A recent 9th Circuit ruling, however, has called that immunity into question by holding that a website fell out of the statute's protections by directing users to other users' profiles based on information that the users provided when establishing those profiles. This filtering, according to the court, acts as a layer of information created by the website, and rendered the website open to a lawsuit under the Fair Housing Act.

The decision was widely criticized and the Ninth Circuit has no jurisdiction over a district court in Connecticut. Moreover, it's unclear that any court would consider AutoAdmit.com's activity - which consisted of little more than creating categories for the threads - as amounting to an additional layer of information. Still, the decision should make Ciolli just a little nervous since he's not exactly the most sympathetic defendant to begin with, and a judge might grab onto any precedent in order to send him to trial.

Since the complaint was filed, a different AutoAdmit operator, Jarrett Cohen, has stated in a post to the site that he has offered to remove the threads and implement a system of community moderation, but also that his offer has been rebuffed by the plaintiffs. He then accuses the plaintiffs of acting out of a desire for vengeance, and bringing the lawsuit as a means to identify the posters in order to damage their legal careers.

The plaintiffs' first problem - whatever their motivations - will be, in fact, the identification of those anonymous posters. Since the site claims to not have IP addresses for the users, the plaintiffs will probably begin by subpoenaing the email addresses the users provided during registration. Assuming these aren't sham webmail accounts with no real personal information, the email could be linked to the individuals involved.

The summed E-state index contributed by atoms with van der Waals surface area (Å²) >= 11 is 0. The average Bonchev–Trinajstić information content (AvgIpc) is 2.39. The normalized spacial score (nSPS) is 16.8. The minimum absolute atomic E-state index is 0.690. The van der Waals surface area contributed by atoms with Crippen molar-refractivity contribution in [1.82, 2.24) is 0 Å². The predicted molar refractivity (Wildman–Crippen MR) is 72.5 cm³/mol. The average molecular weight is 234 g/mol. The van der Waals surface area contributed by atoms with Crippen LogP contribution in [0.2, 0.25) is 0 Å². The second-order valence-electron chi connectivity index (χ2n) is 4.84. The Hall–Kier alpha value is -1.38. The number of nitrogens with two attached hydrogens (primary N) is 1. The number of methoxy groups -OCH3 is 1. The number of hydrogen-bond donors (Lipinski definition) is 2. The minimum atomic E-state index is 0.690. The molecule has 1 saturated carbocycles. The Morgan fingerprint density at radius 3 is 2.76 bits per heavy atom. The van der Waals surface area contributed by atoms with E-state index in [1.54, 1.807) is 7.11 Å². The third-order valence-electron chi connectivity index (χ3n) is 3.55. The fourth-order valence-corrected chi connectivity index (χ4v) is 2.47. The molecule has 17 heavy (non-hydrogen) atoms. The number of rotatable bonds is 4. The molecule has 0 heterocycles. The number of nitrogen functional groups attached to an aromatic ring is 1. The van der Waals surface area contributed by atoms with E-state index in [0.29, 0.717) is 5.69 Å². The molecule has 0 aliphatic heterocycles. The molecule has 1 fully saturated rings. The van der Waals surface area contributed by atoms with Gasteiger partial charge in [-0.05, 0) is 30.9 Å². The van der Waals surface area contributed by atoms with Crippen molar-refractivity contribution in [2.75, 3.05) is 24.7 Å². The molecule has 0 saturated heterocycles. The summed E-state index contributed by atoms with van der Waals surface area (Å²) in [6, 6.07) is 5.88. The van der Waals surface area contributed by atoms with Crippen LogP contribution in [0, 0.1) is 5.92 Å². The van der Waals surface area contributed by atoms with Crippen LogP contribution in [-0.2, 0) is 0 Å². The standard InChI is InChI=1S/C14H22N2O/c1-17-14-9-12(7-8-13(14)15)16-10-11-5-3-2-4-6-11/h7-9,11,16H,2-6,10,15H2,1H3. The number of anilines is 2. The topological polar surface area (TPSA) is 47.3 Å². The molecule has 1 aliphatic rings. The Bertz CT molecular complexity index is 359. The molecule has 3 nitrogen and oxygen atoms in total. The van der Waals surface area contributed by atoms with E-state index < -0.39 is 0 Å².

Even if the email address is a sham, however, webmail providers do keep IP logs, so the plaintiffs could probably trace the email account to an IP address that opened the email account or that uses the email frequently.

The plaintiffs will also most likely point to a recent decision out of a federal district court in California as a way to recover information from AutoAdmit. That decision required a BitTorrent site, TorrentSpy.com, to preserve the traffic information contained in its servers' RAM. That site, like AutoAdmit, had systematically declined to keep IP logs in an attempt to keep its users anonymous. The judge in the case ruled, however, that the IP information contained in RAM was electronically stored information subject to discovery.

This, in effect, required the website to begin keeping server logs, although it did allow TorrentSpy to mask the IP addresses contained within the servers' RAM. The court ruled that the order to preserve the information in RAM as it was created wouldn't constitute a requirement that the website create new data solely to provide it to the plaintiffs (Columbia Pictures and others, in this case) since the data was automatically created and was already present in RAM. The court also held that the storage costs associated with all the extra information wouldn't constitute a burden on TorrentSpy.

That decision is currently up for appeal, and a California federal district court's opinion has even less clout in a Connecticut federal district court than a decision by the Ninth Circuit. But don't expect that to stop the plaintiffs from bringing it up before their judge in an attempt to force AutoAdmit to collect data on the posters in question should they be brazen enough to post to the site now that this litigation has commenced.

And if the judge goes for it, it will add yet another chink in the armor of sites that claim to offer "anonymous" anything on the web. ®